- FTSE 100 closes higher
- Aerospace stocks back in fashion
- Wall Street closed for July 4 holiday
5pm: FTSE closes ahead
FTSE 100 index closed higher on Monday as traders were buoyed by the prospect of an easing of UK coronavirus (COVID-19) restrictions, while Wall Street remained closed for the July 4 holiday.
At the close, the UK blue-chip index was up over 41 points, or 0.59%, at 7,164, well above the session low of 7,111 and just below the peak of 7,168.
“US traders might be on holiday but that hasn’t stopped European markets from advancing, and the FTSE 100 in particular has enjoyed a good, solid day of trading that has seen it add 40 points to the score,” noted Chris Beauchamp, chief market analyst at online trading group IG, who pointed to hopes of a ‘post-Covid’ world.
“Positive noises about ‘freedom day’ on 19 July and an end to many of the restrictions of the past year has lent an air of ‘cyclical rebound’ to today’s trading; names like IAG, Barclays and Antofagasta populate the top end of the leaderboard, on hopes that a return to normality will be the dominant theme from the second half of July as the UK puts the worst behind it,” he said.
Top gainer on Footsie was International Consolidated Airlines Group (LON:lAG), which flew 4.92% higher, at 188.98p.
3.20pm: US market hoiday
The afternoon session has not seen much movement in London, partly because US markets are on holiday.
The FTSE 100 was up 40 points (0.6%) at 7,164.
Aerospace-related stocks are back in favour with British Airways owner International Consolidated Airlines SA (LON:IAG) up 5.9% at 190.68p and aeroplane engines maker Rolls-Royce Holdings PLC (LON:RR.) 2.3% firmer at 104.94p.
“Sentiment towards risk remains positive as we enter the second half of the year after a positive end to Q2. The S&P 500 and other US indices hit repeated new all-time highs, with investors happy to buy every dip in the markets. The acceleration of Covid vaccinations around the world, together with ongoing central bank stimulus, is helping to fuel strong growth,” said Fawad Razaqzada at ThinkMarkets.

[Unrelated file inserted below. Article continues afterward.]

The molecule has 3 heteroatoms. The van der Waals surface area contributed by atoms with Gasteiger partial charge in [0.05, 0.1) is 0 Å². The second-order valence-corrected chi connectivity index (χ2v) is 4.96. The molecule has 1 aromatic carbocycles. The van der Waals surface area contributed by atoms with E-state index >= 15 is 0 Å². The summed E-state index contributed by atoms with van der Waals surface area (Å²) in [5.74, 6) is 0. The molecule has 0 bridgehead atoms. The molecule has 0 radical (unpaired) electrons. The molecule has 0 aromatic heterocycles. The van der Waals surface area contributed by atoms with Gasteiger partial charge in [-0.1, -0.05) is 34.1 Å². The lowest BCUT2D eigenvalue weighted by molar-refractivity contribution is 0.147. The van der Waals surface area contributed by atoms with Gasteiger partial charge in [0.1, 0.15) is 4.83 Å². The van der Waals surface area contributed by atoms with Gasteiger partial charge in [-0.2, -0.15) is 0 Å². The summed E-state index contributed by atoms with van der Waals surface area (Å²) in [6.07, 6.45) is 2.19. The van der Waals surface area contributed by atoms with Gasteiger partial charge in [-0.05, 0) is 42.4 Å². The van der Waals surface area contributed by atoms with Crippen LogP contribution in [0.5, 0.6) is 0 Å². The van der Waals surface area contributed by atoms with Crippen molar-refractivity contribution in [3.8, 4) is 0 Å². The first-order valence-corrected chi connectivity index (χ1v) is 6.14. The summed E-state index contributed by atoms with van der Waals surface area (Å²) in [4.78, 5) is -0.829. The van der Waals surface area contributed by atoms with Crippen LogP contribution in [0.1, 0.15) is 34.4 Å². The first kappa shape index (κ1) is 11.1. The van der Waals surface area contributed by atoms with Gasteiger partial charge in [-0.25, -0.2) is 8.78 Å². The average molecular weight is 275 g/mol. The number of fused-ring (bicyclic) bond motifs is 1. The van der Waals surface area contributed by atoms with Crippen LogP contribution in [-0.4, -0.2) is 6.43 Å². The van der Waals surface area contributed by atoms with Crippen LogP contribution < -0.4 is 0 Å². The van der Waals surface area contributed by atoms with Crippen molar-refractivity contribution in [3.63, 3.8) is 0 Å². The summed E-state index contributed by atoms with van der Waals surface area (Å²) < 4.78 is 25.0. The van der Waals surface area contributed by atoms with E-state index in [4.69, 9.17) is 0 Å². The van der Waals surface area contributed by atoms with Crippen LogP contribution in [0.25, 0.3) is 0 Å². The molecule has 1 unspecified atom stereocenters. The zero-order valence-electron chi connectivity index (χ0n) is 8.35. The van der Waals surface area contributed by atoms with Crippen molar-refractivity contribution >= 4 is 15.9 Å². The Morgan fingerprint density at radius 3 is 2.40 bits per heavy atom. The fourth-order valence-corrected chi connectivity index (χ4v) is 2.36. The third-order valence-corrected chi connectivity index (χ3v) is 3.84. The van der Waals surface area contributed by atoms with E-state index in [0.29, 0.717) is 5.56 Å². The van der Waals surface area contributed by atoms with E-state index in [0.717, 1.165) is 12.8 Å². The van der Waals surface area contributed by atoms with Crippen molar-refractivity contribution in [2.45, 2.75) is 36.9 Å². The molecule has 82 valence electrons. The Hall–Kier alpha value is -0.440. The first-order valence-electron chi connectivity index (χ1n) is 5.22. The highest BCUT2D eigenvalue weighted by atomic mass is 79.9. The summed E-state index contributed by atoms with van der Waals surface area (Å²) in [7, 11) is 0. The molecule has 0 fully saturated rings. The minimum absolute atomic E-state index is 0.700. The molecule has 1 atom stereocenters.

“At the start of this week, it looks like the bulls are back in control as they focus more on the success story of vaccinations than concerns over delta,” he added.
“June’s flurry of statements and counter-statements from Cobham and Ultra Electronics left investors none the wiser as to whether the firms had come close to combining two business units or not but what is clear after its latest trading statement that Ultra feels it is thriving as a stand-alone business,” said AJ Bell investment director Russ Mould.
“Chief executive Simon Pryce gets firmly on the front foot by flagging how first-half trading is better than expected, thanks to the benefits of cost and efficiency programmes, strong business flow in certain key divisions and a decrease in expenses related to COVID-19,” Mould continued.
“Ultra’s order book, sales and profits went nowhere fast for most of the last decade, but the new programme seems to have given the company fresh momentum. That may catch the eye of potential buyers,” Mould observed.
1.15pm:US markets closed today
In case you are wondering where the US market preview is, the US is celebrating 4 July today even though it is 5 July.
We’ll forgive them, however, because they only get about three holidays each year in the land of the free and home of the brave.